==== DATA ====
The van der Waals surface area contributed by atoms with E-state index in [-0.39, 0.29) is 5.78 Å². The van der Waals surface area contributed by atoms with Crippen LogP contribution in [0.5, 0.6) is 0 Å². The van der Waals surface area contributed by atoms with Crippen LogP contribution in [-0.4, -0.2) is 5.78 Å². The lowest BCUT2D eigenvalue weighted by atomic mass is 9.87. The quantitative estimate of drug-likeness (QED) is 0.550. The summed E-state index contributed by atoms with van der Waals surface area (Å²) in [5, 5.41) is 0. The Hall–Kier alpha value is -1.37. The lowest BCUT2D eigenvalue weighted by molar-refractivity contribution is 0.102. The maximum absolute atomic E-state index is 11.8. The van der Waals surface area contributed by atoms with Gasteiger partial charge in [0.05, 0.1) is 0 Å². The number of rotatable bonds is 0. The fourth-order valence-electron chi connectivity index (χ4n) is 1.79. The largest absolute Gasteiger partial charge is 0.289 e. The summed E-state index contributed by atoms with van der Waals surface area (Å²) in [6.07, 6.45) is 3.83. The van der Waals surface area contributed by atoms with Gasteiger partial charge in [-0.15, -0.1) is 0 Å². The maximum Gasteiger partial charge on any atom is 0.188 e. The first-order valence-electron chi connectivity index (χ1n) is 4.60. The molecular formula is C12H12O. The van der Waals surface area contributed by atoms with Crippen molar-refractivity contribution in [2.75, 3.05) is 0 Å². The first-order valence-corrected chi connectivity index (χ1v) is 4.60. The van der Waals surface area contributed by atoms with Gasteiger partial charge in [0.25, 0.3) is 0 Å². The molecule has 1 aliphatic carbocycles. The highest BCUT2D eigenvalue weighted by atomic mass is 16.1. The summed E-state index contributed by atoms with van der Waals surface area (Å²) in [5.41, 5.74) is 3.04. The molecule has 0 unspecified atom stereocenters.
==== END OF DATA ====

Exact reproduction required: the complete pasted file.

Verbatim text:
The van der Waals surface area contributed by atoms with E-state index in [-0.39, 0.29) is 5.78 Å². The van der Waals surface area contributed by atoms with Crippen LogP contribution in [0.5, 0.6) is 0 Å². The van der Waals surface area contributed by atoms with Crippen LogP contribution in [-0.4, -0.2) is 5.78 Å². The lowest BCUT2D eigenvalue weighted by atomic mass is 9.87. The quantitative estimate of drug-likeness (QED) is 0.550. The summed E-state index contributed by atoms with van der Waals surface area (Å²) in [5, 5.41) is 0. The Hall–Kier alpha value is -1.37. The lowest BCUT2D eigenvalue weighted by molar-refractivity contribution is 0.102. The maximum absolute atomic E-state index is 11.8. The van der Waals surface area contributed by atoms with Gasteiger partial charge in [0.05, 0.1) is 0 Å². The number of rotatable bonds is 0. The fourth-order valence-electron chi connectivity index (χ4n) is 1.79. The largest absolute Gasteiger partial charge is 0.289 e. The summed E-state index contributed by atoms with van der Waals surface area (Å²) in [6.07, 6.45) is 3.83. The van der Waals surface area contributed by atoms with Gasteiger partial charge in [-0.15, -0.1) is 0 Å². The maximum Gasteiger partial charge on any atom is 0.188 e. The first-order valence-electron chi connectivity index (χ1n) is 4.60. The molecular formula is C12H12O. The van der Waals surface area contributed by atoms with Crippen molar-refractivity contribution in [2.75, 3.05) is 0 Å². The first-order valence-corrected chi connectivity index (χ1v) is 4.60. The van der Waals surface area contributed by atoms with Gasteiger partial charge in [0.25, 0.3) is 0 Å². The molecule has 1 aliphatic carbocycles. The highest BCUT2D eigenvalue weighted by atomic mass is 16.1. The summed E-state index contributed by atoms with van der Waals surface area (Å²) in [5.41, 5.74) is 3.04. The molecule has 0 unspecified atom stereocenters.